Eritrea accuses Canada of 'bullying'

Ottawa expels Eritrea envoy after he reportedly ignored warnings to stop collecting money from expatriates to fund army.

    Eritrea condemned the expulsion, saying it was an 'act of a bully against a small and proud nation of people' [EPA]
    Eritrea condemned the expulsion, saying it was an 'act of a bully against a small and proud nation of people' [EPA]

    Eritrea has accused Canada of bullying after Ottawa expelled its envoy for demanding money from expatriates to fund its army.

    Eritrea's consul general in Toronto was ordered on Wednesday to leave the country by June 5, after he reportedly ignored a warning to stop collecting funds from Eritreans in Canada, a breach of UN sanctions against the African nation and illegal under Canadian law.

    Eritrea condemned the expulsion on Thursday, rejecting the accusations and saying the services given at the consulate were "fully consistent" with diplomatic agreements and "do not violate international or Canadian laws".

    "It is the act of a bully against a small and proud nation and its people, aimed at denying the Eritrean community the services they need from their government," said the foreign ministry statement.

    "The Eritrean government is confident that the community, which has faced increasing harassment including intimidation and severe restriction on their peaceful activities, will not be bullied."

    Alleged fundraising

    Canada asked the consul to stop the alleged fundraising in September after it was first revealed. The consul said it would comply.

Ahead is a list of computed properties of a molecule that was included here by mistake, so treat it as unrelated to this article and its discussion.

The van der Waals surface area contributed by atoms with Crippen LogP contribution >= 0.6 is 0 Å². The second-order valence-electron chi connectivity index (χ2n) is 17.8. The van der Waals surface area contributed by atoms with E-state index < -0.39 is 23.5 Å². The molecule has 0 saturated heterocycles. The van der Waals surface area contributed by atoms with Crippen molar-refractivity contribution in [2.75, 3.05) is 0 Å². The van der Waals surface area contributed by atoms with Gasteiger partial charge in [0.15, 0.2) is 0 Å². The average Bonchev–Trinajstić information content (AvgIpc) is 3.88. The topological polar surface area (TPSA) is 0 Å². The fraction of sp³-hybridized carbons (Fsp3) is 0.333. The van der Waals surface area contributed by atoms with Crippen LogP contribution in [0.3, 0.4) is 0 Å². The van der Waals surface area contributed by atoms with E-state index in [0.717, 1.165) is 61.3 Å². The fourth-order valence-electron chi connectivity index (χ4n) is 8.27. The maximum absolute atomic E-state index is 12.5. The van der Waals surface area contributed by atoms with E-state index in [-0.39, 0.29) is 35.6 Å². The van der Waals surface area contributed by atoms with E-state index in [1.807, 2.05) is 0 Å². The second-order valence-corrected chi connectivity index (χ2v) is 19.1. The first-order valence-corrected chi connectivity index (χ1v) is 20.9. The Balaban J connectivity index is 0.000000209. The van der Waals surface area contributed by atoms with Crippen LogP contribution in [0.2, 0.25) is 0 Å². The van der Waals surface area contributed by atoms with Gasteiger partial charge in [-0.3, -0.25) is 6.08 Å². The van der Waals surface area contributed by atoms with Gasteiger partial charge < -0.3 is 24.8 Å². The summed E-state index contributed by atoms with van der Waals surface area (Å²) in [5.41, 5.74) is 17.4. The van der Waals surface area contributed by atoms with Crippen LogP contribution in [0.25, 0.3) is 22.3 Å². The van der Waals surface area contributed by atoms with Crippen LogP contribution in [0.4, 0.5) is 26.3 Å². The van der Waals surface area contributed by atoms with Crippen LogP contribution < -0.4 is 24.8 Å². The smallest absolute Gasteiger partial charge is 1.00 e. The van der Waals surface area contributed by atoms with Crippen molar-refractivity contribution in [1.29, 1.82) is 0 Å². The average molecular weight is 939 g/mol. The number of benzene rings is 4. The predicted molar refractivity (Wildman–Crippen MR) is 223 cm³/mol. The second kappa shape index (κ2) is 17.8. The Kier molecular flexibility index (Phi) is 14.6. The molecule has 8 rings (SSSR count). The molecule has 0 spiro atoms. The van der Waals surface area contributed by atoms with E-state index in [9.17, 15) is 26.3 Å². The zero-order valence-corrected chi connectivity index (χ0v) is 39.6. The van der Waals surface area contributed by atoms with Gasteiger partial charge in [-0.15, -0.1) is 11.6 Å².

But Canadian media reported last week that Semere Ghebremariam O Micael had resumed demanding money from expatriates to fund Eritrean national defence against neighbouring Ethiopia, from which Eritrea separated in 1993.

    Public broadcaster CBC quoted an Eritrean immigrant, who asked not to be named, as saying his family in Eritrea "would get in trouble if I don't pay".

    Eritrea, which won its independence from Ethiopia after a three-decade conflict, remains in a tense border stalemate with its rival after they returned to a bloody 1998-2000 border war.

    Eritrea's economy is struggling, and the government demands its expatriates pay a two-percent income tax via its embassies.

    Rights groups accuse the government of the Horn of Africa nation of a slew of abuses, including the jailing of opposition, journalists and minority religious groups.

    SOURCE: AFP


    YOU MIGHT ALSO LIKE

    How Moscow lost Riyadh in 1938

    How Moscow lost Riyadh in 1938

    Russian-Saudi relations could be very different today, if Stalin hadn't killed the Soviet ambassador to Saudi Arabia.

    Do you really know the price of milk?

    Do you really know the price of milk?

    Answer as many correct questions as you can and see where your country ranks in the global cost of living.

    The Coming War on China

    The Coming War on China

    Journalist John Pilger on how the world's greatest military power, the US, may well be on the road to war with China.